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Auckland’s post-flood growth plan

Auckland Council’s Planning, Environment and Parks Committee says it has a new strategy for developing its city over the next three decades as it is expected to grow by half a million more residents by 2053.

Mayor Wayne Brown describes the Future Development Strategy as; “Making the most of our existing infrastructure and limit the loss of agricultural land to housing, especially where it is expensive to provide services. “It is sensible to plan for housing and business needs in good locations. This also means avoiding development in high-risk locations, where flooding and natural hazards are a risk to people and property.

“Further, existing ratepayers don’t want to subsidise new greenfield developments. We’re showing our commitment and showing the signals for a more balanced urban plan; this is appropriate for New Zealand’s fastest-growing region.”

Chair of the Planning, Environment and Parks Committee, Councillor Richard Hills adds that it is also “an honest assessment of the infrastructure Aucklanders are able to afford when many communities feel there hasn’t been enough investment in current urban areas already.”Jacques Victor, General Manager of Auckland Plan, Strategy and Research says the way the Council has managed growth by focussing growth in existing urban areas and some in greenfield areas – remains largely the same for the future.

The two significant changes are a stronger focus on responding to flooding hazards and protecting people and property, and “a greater recognition of the council’s financial challenges and when we can invest in essential infrastructure and services, especially in areas on the city’s edges.

“Growth in greenfield areas remains an important part of the council’s overall strategy for Auckland’s growth and for making sure people have housing choices.

“However, we want to avoid building homes in places without the necessary infrastructure and services. That’s not good for communities, our environment or people’s well-being.”

Key points are a small reduction in greenfield land previously indicated for future urban development, around 800 hectares in Hatfields Beach and parts of Kumeu-Huapai and Riverhead, Takaanini and Drury, which are exposed to significant flooding risks.

Focus on significant infrastructure investment in priority areas over the next 10 years include Westgate, Tamaki, Mount Roskill, Mangere, Drury, and Auckland’s City Centre.

While Auckland has already planned for a huge amount of capacity for residential and business growth over the next 30 years, not all of this will likely be developed. Direction is given for more housing capacity to be created over time in locations of high demand, with good accessibility and with low hazard risk, mainly around town centres and public transport routes.

The new plan recognises the need for business land, especially large format business, and therefore brings around 250 hectares of business land in Whenuapai forward to 2025, as well as business land in Silverdale and Puhinui over the medium term.

Commenting on whether the new Government should have a say in the council’s plans, Mayor Wayne Brown, a critic of the last government’s’ meddling in local council business, says the city needed to make its own decisions. “Auckland has to determine what Auckland is going to be like.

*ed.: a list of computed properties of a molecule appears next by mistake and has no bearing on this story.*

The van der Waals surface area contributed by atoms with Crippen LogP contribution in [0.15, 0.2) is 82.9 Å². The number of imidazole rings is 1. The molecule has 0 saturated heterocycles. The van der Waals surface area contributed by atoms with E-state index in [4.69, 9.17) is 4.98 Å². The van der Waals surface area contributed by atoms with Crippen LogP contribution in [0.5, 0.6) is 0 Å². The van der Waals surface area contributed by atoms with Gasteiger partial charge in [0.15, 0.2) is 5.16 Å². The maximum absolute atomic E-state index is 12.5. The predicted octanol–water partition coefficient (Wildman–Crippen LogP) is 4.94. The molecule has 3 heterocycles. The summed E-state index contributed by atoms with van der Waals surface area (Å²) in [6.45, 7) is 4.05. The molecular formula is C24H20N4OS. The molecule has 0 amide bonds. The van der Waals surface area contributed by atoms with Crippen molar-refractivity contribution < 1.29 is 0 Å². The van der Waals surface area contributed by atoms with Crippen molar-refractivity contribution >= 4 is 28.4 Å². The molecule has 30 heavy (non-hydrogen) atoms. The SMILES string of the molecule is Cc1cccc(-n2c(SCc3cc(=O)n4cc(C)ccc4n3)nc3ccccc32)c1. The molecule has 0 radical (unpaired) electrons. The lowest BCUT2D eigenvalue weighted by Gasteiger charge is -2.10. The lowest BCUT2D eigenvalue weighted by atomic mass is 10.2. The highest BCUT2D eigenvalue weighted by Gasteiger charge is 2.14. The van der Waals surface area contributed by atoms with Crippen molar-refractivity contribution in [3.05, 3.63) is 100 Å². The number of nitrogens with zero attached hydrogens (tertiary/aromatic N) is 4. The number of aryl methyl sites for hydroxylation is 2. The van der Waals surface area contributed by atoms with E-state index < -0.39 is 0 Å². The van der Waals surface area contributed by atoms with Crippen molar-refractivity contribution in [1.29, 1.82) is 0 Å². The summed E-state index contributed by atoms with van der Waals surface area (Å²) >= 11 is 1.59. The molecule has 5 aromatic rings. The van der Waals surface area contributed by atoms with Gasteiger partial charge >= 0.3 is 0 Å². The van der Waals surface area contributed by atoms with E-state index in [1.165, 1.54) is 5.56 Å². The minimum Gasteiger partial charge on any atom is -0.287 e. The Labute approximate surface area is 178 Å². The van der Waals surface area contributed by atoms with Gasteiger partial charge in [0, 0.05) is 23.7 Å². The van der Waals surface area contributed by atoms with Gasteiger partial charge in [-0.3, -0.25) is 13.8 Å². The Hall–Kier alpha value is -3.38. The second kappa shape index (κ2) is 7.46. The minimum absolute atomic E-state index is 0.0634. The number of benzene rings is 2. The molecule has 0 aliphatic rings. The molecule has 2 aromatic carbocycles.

“We would have a better city already if the last government hadn’t meddled, or the one before that either, that was the whole point of having local government. The word local is a clue.”

Brown says the population of Auckland is growing at a rate that the city’s infrastructure can’t keep up with. At least with in-fill, you are using infrastructure which is here, he says.

“The trouble with greenfields is that, whilst the developers put the infrastructure in within the actual subdivision itself, that subdivision demands more – stuff that we have to pay for.”

Which doesn’t account for the fact a lot of the city’s infrastructure can’t cope with the infill of the past two decades. Under more pressure from extra bathrooms and kitchens – can only result in more central Auckland flooding in the future. LG asked Jacques Victor, Auckland Council GM for Plan Strategy and Research this question.

“Where the FDS supports creating more housing capacity over time, it clearly states this will occur in locations that are not subject to hazards like flooding. This doesn’t mean accommodating growth everywhere across urban areas and in hazard-prone areas. The FDS also prioritises investment in improving and maintaining infrastructure in existing urban areas to support future growth.

“Development is to be avoided in areas exposed to hazard risks where further development is inappropriate.

“It’s important to mention that the FDS doesn’t rezone or upzone existing urban areas. Decisions about where intensification is appropriate in specific locations are made through the Auckland Unitary Plan, which considers various factors, including stormwater management and flooding risks.”

Victor adds that work to strengthen the Auckland Unitary Plan (AUP) in response to natural hazards, including flooding, is already underway, with community engagement on a Natural Hazards Plan Change to begin in 2024, with notification in 2025.

“This work will also now need to consider central government’s proposed National Policy Statement on Natural Hazards Decision Making, which is expected to be gazetted in early 2024.”


The redeveloped Balmoral School playground in Auckland turned into a deep lake during heavy rains on January 27, 2023. Stormwater spilt out down the school driveway to flood the neighbouring community.

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